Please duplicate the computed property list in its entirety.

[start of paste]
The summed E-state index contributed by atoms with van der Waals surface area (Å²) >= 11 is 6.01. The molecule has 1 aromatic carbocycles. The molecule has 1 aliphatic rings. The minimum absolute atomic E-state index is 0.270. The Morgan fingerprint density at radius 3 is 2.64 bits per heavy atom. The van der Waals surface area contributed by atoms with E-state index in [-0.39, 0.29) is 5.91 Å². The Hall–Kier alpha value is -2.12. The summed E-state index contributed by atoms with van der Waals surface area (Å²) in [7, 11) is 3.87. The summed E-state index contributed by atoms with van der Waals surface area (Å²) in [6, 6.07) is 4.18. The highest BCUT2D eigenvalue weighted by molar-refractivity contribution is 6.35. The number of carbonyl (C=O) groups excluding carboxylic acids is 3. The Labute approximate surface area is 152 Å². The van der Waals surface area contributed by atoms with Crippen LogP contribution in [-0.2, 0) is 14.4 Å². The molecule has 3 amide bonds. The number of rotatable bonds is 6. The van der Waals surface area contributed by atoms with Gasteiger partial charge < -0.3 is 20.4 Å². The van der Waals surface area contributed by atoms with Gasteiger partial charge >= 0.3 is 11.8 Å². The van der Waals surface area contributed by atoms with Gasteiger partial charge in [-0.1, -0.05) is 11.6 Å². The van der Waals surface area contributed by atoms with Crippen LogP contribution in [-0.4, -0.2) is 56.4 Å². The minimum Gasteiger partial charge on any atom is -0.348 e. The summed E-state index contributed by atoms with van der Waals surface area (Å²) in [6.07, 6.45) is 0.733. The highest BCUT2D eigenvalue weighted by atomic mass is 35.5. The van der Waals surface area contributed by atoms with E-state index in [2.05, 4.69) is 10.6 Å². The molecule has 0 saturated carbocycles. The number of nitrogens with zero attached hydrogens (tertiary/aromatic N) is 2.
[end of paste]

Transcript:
The summed E-state index contributed by atoms with van der Waals surface area (Å²) >= 11 is 6.01. The molecule has 1 aromatic carbocycles. The molecule has 1 aliphatic rings. The minimum absolute atomic E-state index is 0.270. The Morgan fingerprint density at radius 3 is 2.64 bits per heavy atom. The van der Waals surface area contributed by atoms with E-state index in [-0.39, 0.29) is 5.91 Å². The Hall–Kier alpha value is -2.12. The summed E-state index contributed by atoms with van der Waals surface area (Å²) in [7, 11) is 3.87. The summed E-state index contributed by atoms with van der Waals surface area (Å²) in [6, 6.07) is 4.18. The highest BCUT2D eigenvalue weighted by molar-refractivity contribution is 6.35. The number of carbonyl (C=O) groups excluding carboxylic acids is 3. The Labute approximate surface area is 152 Å². The van der Waals surface area contributed by atoms with Crippen LogP contribution in [-0.2, 0) is 14.4 Å². The molecule has 3 amide bonds. The number of rotatable bonds is 6. The van der Waals surface area contributed by atoms with Gasteiger partial charge < -0.3 is 20.4 Å². The van der Waals surface area contributed by atoms with Gasteiger partial charge >= 0.3 is 11.8 Å². The van der Waals surface area contributed by atoms with Gasteiger partial charge in [-0.1, -0.05) is 11.6 Å². The van der Waals surface area contributed by atoms with Crippen LogP contribution in [-0.4, -0.2) is 56.4 Å². The minimum Gasteiger partial charge on any atom is -0.348 e. The summed E-state index contributed by atoms with van der Waals surface area (Å²) in [6.07, 6.45) is 0.733. The highest BCUT2D eigenvalue weighted by atomic mass is 35.5. The van der Waals surface area contributed by atoms with E-state index in [2.05, 4.69) is 10.6 Å². The molecule has 0 saturated carbocycles. The number of nitrogens with zero attached hydrogens (tertiary/aromatic N) is 2.